Have you ever said, “I’m scared I won’t remember my lines, so I memorize them right away.” And then later said, “I feel like I’m stuck in my head during a scene.” Well one of those things can certainly cause the other.
This may seem counterintuitive to some, but take care not to memorize your lines before developing your character.
You will find teachers who would advise you otherwise, but I feel strongly about this. When you memorize lines in a rote fashion, without emotional fuel behind them, prior to character exploration, you are forcing your brain to store those lines in the rote memory section of the brain. This is a different section of the brain than the section that stores images, concepts, and memories to which you are emotionally connected.
Rote memory is perfectly designed to store information such as dates, multiplication tables, symbols and such. These are usually stored with repetition with no thought or value placed upon them. We store this information in the rote and repetitive section of the brain so that we can quickly retrieve the necessary facts.
But if you store your lines in the rote memory section – how do you think they will sound? A parrot comes to mind. Ask anyone – I don’t care where they were raised – to say the A,B,C’s out loud. I guarantee you they will say them in the same singsongy “A, B, CEEE, DEE, E, F, G….” So if you memorize your lines through repetition without building the character first, you have stored those lines in the rote memory section of your brain. They have no meaning. When you need to retrieve those lines, they will come spewing out of you easily. But now you are trying to attach meaning to them at the same time. That’s a lot of work and can be confusing. Maybe impossible. It makes it twice as hard and completely frustrating when a director tries to get a slightly different and subtle emotion out of you. Your brain is too busy trying to remember and feel at the same time. Human beings aren’t wired like that.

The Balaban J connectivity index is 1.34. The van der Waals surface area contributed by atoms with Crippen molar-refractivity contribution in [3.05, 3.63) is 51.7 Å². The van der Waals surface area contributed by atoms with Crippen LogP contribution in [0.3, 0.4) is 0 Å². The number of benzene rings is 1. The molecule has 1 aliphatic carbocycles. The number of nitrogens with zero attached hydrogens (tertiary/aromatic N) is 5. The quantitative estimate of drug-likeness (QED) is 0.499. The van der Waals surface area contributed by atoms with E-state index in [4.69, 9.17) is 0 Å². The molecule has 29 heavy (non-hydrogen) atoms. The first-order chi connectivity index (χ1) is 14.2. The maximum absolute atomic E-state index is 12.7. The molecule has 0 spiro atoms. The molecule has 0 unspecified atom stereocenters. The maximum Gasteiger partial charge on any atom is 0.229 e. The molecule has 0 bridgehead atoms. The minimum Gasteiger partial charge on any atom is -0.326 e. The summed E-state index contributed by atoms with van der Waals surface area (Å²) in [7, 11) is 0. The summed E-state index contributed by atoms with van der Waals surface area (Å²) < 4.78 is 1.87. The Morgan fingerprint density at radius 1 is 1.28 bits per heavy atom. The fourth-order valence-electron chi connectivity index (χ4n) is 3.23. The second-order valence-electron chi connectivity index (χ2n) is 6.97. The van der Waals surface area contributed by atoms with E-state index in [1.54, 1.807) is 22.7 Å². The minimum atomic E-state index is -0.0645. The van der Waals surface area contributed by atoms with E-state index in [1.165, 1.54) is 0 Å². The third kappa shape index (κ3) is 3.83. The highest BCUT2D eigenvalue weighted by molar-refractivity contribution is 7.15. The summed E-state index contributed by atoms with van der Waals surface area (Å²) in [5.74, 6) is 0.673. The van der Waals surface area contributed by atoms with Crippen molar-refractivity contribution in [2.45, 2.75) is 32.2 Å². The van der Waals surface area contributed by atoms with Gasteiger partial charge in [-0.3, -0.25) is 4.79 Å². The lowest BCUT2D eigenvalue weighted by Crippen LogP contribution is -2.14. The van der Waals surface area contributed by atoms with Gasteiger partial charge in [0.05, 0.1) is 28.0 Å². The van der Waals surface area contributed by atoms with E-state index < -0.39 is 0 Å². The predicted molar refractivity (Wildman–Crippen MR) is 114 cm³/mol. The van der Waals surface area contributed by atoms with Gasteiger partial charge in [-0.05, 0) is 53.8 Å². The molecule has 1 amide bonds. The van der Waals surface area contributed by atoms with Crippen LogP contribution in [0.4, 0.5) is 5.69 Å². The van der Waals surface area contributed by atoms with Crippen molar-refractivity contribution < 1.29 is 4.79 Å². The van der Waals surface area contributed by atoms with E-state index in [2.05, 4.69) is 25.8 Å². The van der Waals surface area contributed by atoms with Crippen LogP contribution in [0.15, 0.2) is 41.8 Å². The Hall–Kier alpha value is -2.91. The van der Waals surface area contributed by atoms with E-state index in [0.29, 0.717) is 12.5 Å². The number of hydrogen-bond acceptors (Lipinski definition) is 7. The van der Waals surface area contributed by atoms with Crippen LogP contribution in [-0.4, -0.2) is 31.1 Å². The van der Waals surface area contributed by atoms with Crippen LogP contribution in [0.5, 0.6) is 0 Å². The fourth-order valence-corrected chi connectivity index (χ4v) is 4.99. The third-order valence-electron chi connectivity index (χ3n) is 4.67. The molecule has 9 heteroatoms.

Build the character first; do your full-circle homework. After you have built the life of the character (if you use our technique, it would be through Emotion with Detail work), go back and look at the lines. They will hold a very different meaning for you than they did upon first look. Now that they have emotional significance, and resonance, they should be much easier to memorize. Your character will want to say the words – will need to say the words. You’ll allow yourself to walk as the character walks. You’ll think, breathe, speak, and react as the character does. You will free yourself from the page, get out of your head, and get inside the world of the character.
Excerpt from The Warner Loughlin Technique: An Acting Revolution.